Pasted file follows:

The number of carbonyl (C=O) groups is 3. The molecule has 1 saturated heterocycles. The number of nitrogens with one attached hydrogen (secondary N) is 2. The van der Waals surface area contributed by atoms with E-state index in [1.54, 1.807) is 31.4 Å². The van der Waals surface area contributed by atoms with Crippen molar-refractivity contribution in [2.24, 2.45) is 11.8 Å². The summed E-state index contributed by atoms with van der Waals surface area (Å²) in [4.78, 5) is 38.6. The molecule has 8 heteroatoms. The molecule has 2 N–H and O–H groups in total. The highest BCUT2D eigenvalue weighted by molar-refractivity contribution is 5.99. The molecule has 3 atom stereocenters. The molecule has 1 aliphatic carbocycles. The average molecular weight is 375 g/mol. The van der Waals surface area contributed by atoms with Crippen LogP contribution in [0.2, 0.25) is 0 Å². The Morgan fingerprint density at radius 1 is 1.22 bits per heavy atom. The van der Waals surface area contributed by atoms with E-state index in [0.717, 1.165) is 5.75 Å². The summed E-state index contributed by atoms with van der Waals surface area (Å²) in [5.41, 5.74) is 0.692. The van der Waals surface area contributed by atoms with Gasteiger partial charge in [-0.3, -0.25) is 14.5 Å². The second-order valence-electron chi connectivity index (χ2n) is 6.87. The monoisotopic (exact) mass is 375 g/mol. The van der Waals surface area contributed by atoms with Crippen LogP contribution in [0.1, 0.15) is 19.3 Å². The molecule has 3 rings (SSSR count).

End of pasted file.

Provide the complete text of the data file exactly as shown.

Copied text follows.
The number of carbonyl (C=O) groups is 3. The molecule has 1 saturated heterocycles. The number of nitrogens with one attached hydrogen (secondary N) is 2. The van der Waals surface area contributed by atoms with E-state index in [1.54, 1.807) is 31.4 Å². The van der Waals surface area contributed by atoms with Crippen molar-refractivity contribution in [2.24, 2.45) is 11.8 Å². The summed E-state index contributed by atoms with van der Waals surface area (Å²) in [4.78, 5) is 38.6. The molecule has 8 heteroatoms. The molecule has 2 N–H and O–H groups in total. The highest BCUT2D eigenvalue weighted by molar-refractivity contribution is 5.99. The molecule has 3 atom stereocenters. The molecule has 1 aliphatic carbocycles. The average molecular weight is 375 g/mol. The van der Waals surface area contributed by atoms with Crippen LogP contribution in [0.2, 0.25) is 0 Å². The Morgan fingerprint density at radius 1 is 1.22 bits per heavy atom. The van der Waals surface area contributed by atoms with E-state index in [0.717, 1.165) is 5.75 Å². The summed E-state index contributed by atoms with van der Waals surface area (Å²) in [5.41, 5.74) is 0.692. The van der Waals surface area contributed by atoms with Gasteiger partial charge in [-0.3, -0.25) is 14.5 Å². The second-order valence-electron chi connectivity index (χ2n) is 6.87. The monoisotopic (exact) mass is 375 g/mol. The van der Waals surface area contributed by atoms with Crippen LogP contribution in [0.1, 0.15) is 19.3 Å². The molecule has 3 rings (SSSR count).